I managed to borrow jumper cables & a guy helped me with his car but for some reason it didn’t work.
BHPian Jeroen recently shared this with fellow enthusiasts.
Last night I drove home in the jeep. I had just pulled onto the freeway when I noticed the voltmeter had dropped to zero and the red light check meter had come on!
Problems with the instruments and lights on the instrument display are a well-known problem on these old Jeeps. I have had several failures. But I thought I had fixed it earlier when I cleaned the two connectors on the back of the instrument display. Because I had no problems. Also, when there is a problem, lights and gauges usually no longer indicate. The “check gauge” light and non-functioning voltmeter was something I hadn’t seen before.
I didn’t think much of it. The car still ran fine. But after 20 minutes or so I got tired of looking at this problem. So I stopped at a gas station to see what was wrong. Unfortunately, this is the only car that doesn’t have any tools in it (yet!). The first thing I did was check the user manual. Sure, this problem was mentioned. So it was likely more than just a loose monitor connector.
I tried to restart the engine, but it was immediately obvious that the battery was almost dead!! Managed to borrow jumper cables from someone and he helped me with his car. But for some reason it wouldn’t work. Also, the jumper cables got very hot very quickly. I double checked that I had them connected correctly, which they were.
So finally I called my insurance emergency number. A mechanic came within 35 minutes. He checked the battery with a multimeter, about 11.5V. So too low. He had one of those huge booster packs with him. The engine started immediately. Checked with the multimeter and it looked like the battery was charging as well. Volts were back on and the “check gauges” light was off.
So I just drove home. This morning the Jeep still managed to start and I drove over to our local Euromaster, one of those quick fitters (tyres, exhaust, batteries).
I told them what had happened and could they do a proper battery test for capacity. Sure, they were just going to drive it into their workshop, but it wouldn’t start. The battery is dead again. So they brought the battery tester outside and hooked it up to the jeep’s battery. Within 10 seconds it had diagnosed a broken battery cell. Which we thought explained all the problems.
Unfortunately they didn’t have this type of battery in stock, but an auto parts store a few miles down the road did. Plus and minus are interchanged compared to regular batteries. And the wires in the Jeep are too short to fit, so you’ll have to have one of those reverse-polarity batteries.
Old and new battery
I checked the battery compartment, usually you find a lot of rust here. Not much, yes it is plastic, there may be rust under it.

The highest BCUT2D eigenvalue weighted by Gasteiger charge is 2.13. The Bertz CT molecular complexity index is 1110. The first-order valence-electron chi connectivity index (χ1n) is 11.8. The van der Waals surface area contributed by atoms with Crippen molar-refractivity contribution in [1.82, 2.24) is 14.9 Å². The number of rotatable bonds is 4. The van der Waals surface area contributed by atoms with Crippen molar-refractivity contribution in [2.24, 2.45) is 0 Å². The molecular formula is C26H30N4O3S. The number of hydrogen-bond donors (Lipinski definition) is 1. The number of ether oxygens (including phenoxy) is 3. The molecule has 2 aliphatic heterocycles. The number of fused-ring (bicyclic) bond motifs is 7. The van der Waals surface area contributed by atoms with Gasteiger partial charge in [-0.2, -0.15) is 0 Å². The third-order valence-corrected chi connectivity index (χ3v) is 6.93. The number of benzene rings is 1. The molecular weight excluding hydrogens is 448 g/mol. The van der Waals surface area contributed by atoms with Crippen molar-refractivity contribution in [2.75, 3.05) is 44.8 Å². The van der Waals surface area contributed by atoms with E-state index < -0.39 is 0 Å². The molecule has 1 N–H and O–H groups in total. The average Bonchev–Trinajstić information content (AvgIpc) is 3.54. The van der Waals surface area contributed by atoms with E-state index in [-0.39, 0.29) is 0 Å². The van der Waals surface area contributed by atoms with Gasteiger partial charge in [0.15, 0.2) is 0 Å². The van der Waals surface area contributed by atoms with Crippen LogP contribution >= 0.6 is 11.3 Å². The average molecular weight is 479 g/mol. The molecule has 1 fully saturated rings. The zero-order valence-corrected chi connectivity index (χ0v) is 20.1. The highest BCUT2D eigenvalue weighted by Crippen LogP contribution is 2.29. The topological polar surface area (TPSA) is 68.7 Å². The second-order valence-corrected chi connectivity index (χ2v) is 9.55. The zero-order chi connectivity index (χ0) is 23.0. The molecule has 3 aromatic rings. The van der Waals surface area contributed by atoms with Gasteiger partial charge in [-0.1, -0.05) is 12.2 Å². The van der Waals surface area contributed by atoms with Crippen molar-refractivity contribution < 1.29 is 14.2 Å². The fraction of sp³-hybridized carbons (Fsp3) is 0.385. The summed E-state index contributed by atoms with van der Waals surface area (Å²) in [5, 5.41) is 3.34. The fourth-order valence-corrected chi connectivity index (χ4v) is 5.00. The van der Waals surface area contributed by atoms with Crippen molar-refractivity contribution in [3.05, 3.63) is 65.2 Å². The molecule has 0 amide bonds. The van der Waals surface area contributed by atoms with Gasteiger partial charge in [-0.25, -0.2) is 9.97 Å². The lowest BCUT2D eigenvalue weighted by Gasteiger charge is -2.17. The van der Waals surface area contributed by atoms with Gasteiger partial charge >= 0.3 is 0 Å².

But I noticed that the old battery had pinched some of the wires! Not broken yet, but I’ll keep an eye on it.
New battery installed, engine started right away and all looks good.
So I load up the Jeep with some of the old parts and used fluids to be discarded and return the old battery. You pay a deposit of 10 Euro on your new battery, which will be returned when you hand in your old battery.
Dumped all the old stuff on the council tip and returned the old battery. I drove home happy! I was just on the phone with wrench mate Peter to tell him what happened when I noticed the voltmeter had dropped back to zero and the blown “Check Gauges” light had come back on!!
I quickly drove home and checked the battery with my multimeter. Only 12.5V, so no charging happens!! So I checked the manuals, I also called my Jeep specialist Martin. The alternator on this Jeep has an external voltage regulator that is part of the PCM. Can’t replace the voltage regulator myself. But with no charge at all the most likely problem was the alternator and in particular the brushes.
So I decided to take the alternator off and take it from there. Shuffled my cars around and the Jeep back to its usual splash position.
Removing alternators can be a bit of a pain on some cars. It wasn’t that difficult on the jeep. Still, it took more than two hours for me. But then again, I’m very slow these days.
Here you can see the upper bolt just to the right of the battery compartment.
Here the generator from below the engine.
Once I removed all the cables and the various bolts (had to take the battery out to get to the bolts) it took me about 10-15 minutes to pry it out from under the engine and all the various hoses, hoses, brackets and so on.
In a nearby small town, Leerdam, I knew a company that overhauls starters and generators. So I took my generator over to them. The guy opened it right up and it was definitely a problem with the bushes. Almost no one left and therefore not enough pressure on them anymore.
He was able to look it over for me, but he double checked for the price of a new one. And it was about the same price the overhaul might have cost. So we ordered the new one which should arrive tomorrow hopefully!!
I spend the afternoon cleaning up bolts and wires. I also removed the ground connection and cleaned them.
There are these two studs behind the loose cables in from them.
Bad foundations can cause all sorts of problems, so better safe than sorry. Once everything was clean, I liberally applied dielectric grease.
The dielectric grease works better than vaseline alone I think. Especially in this location as it is likely to get a bit wet. We’ll see. Hopefully the new generator will arrive tomorrow!!
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